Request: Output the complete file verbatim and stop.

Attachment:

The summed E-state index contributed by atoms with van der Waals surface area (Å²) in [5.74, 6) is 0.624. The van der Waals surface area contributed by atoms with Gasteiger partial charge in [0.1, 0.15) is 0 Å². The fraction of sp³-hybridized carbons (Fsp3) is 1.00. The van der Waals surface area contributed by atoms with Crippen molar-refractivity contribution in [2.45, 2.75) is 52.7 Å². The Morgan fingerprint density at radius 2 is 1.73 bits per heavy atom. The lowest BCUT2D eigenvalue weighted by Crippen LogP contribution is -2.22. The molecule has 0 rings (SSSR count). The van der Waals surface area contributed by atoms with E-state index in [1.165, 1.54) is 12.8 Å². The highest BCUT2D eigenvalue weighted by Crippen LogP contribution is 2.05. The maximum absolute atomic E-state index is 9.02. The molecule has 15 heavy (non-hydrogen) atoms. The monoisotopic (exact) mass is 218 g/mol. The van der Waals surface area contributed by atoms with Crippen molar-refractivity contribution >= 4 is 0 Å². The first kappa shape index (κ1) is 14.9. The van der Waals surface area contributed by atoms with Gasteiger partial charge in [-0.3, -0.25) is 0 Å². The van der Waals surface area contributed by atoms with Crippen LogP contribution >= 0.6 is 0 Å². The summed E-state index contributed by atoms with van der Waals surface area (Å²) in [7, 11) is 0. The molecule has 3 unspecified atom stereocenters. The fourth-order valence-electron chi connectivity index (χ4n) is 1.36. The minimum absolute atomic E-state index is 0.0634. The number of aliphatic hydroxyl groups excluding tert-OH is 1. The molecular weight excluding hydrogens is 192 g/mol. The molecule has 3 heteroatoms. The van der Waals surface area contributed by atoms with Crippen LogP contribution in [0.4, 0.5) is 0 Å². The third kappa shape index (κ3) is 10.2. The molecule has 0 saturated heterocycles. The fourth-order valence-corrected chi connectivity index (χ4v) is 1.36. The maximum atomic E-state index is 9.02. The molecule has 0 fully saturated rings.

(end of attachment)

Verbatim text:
The summed E-state index contributed by atoms with van der Waals surface area (Å²) in [5.74, 6) is 0.624. The van der Waals surface area contributed by atoms with Gasteiger partial charge in [0.1, 0.15) is 0 Å². The fraction of sp³-hybridized carbons (Fsp3) is 1.00. The van der Waals surface area contributed by atoms with Crippen molar-refractivity contribution in [2.45, 2.75) is 52.7 Å². The Morgan fingerprint density at radius 2 is 1.73 bits per heavy atom. The lowest BCUT2D eigenvalue weighted by Crippen LogP contribution is -2.22. The molecule has 0 rings (SSSR count). The van der Waals surface area contributed by atoms with E-state index in [1.165, 1.54) is 12.8 Å². The highest BCUT2D eigenvalue weighted by Crippen LogP contribution is 2.05. The maximum absolute atomic E-state index is 9.02. The molecule has 15 heavy (non-hydrogen) atoms. The monoisotopic (exact) mass is 218 g/mol. The van der Waals surface area contributed by atoms with Crippen molar-refractivity contribution >= 4 is 0 Å². The first kappa shape index (κ1) is 14.9. The van der Waals surface area contributed by atoms with Gasteiger partial charge in [-0.3, -0.25) is 0 Å². The van der Waals surface area contributed by atoms with Crippen LogP contribution >= 0.6 is 0 Å². The summed E-state index contributed by atoms with van der Waals surface area (Å²) in [7, 11) is 0. The molecule has 3 unspecified atom stereocenters. The fourth-order valence-electron chi connectivity index (χ4n) is 1.36. The minimum absolute atomic E-state index is 0.0634. The number of aliphatic hydroxyl groups excluding tert-OH is 1. The molecular weight excluding hydrogens is 192 g/mol. The molecule has 3 heteroatoms. The van der Waals surface area contributed by atoms with Crippen LogP contribution in [0.4, 0.5) is 0 Å². The third kappa shape index (κ3) is 10.2. The molecule has 0 saturated heterocycles. The fourth-order valence-corrected chi connectivity index (χ4v) is 1.36. The maximum atomic E-state index is 9.02. The molecule has 0 fully saturated rings.